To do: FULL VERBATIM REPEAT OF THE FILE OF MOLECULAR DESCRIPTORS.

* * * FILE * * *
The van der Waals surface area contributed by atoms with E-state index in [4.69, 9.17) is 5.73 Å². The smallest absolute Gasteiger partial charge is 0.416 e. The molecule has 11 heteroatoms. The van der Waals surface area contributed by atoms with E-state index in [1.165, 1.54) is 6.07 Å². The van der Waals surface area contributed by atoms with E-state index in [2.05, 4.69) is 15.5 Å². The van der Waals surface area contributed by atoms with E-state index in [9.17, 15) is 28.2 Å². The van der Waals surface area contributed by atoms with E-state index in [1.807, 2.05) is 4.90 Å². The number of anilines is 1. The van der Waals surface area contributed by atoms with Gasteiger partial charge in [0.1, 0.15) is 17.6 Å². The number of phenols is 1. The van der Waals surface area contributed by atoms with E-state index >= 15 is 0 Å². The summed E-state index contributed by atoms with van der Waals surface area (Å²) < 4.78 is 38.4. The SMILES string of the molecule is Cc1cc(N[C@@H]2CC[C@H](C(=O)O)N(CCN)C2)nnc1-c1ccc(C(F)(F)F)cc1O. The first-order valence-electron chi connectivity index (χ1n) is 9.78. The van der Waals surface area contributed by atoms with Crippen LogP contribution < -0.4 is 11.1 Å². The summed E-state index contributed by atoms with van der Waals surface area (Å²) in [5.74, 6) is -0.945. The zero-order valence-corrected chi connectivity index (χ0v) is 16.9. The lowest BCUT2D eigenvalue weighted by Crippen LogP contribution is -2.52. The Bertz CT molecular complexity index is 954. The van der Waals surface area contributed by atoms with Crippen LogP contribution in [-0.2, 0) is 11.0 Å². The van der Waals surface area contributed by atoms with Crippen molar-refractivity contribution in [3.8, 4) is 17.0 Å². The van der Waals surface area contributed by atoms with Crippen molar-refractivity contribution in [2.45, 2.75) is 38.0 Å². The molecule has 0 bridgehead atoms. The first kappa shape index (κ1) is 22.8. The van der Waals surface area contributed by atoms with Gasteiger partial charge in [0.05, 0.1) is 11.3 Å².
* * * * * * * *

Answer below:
The van der Waals surface area contributed by atoms with E-state index in [4.69, 9.17) is 5.73 Å². The smallest absolute Gasteiger partial charge is 0.416 e. The molecule has 11 heteroatoms. The van der Waals surface area contributed by atoms with E-state index in [1.165, 1.54) is 6.07 Å². The van der Waals surface area contributed by atoms with E-state index in [2.05, 4.69) is 15.5 Å². The van der Waals surface area contributed by atoms with E-state index in [9.17, 15) is 28.2 Å². The van der Waals surface area contributed by atoms with E-state index in [1.807, 2.05) is 4.90 Å². The number of anilines is 1. The van der Waals surface area contributed by atoms with Gasteiger partial charge in [0.1, 0.15) is 17.6 Å². The number of phenols is 1. The van der Waals surface area contributed by atoms with E-state index >= 15 is 0 Å². The summed E-state index contributed by atoms with van der Waals surface area (Å²) < 4.78 is 38.4. The SMILES string of the molecule is Cc1cc(N[C@@H]2CC[C@H](C(=O)O)N(CCN)C2)nnc1-c1ccc(C(F)(F)F)cc1O. The first-order valence-electron chi connectivity index (χ1n) is 9.78. The van der Waals surface area contributed by atoms with Crippen LogP contribution < -0.4 is 11.1 Å². The summed E-state index contributed by atoms with van der Waals surface area (Å²) in [5.74, 6) is -0.945. The zero-order valence-corrected chi connectivity index (χ0v) is 16.9. The lowest BCUT2D eigenvalue weighted by Crippen LogP contribution is -2.52. The Bertz CT molecular complexity index is 954. The van der Waals surface area contributed by atoms with Crippen LogP contribution in [-0.2, 0) is 11.0 Å². The van der Waals surface area contributed by atoms with Crippen molar-refractivity contribution in [3.8, 4) is 17.0 Å². The van der Waals surface area contributed by atoms with Crippen molar-refractivity contribution in [2.45, 2.75) is 38.0 Å². The molecule has 0 bridgehead atoms. The first kappa shape index (κ1) is 22.8. The van der Waals surface area contributed by atoms with Gasteiger partial charge in [0.05, 0.1) is 11.3 Å².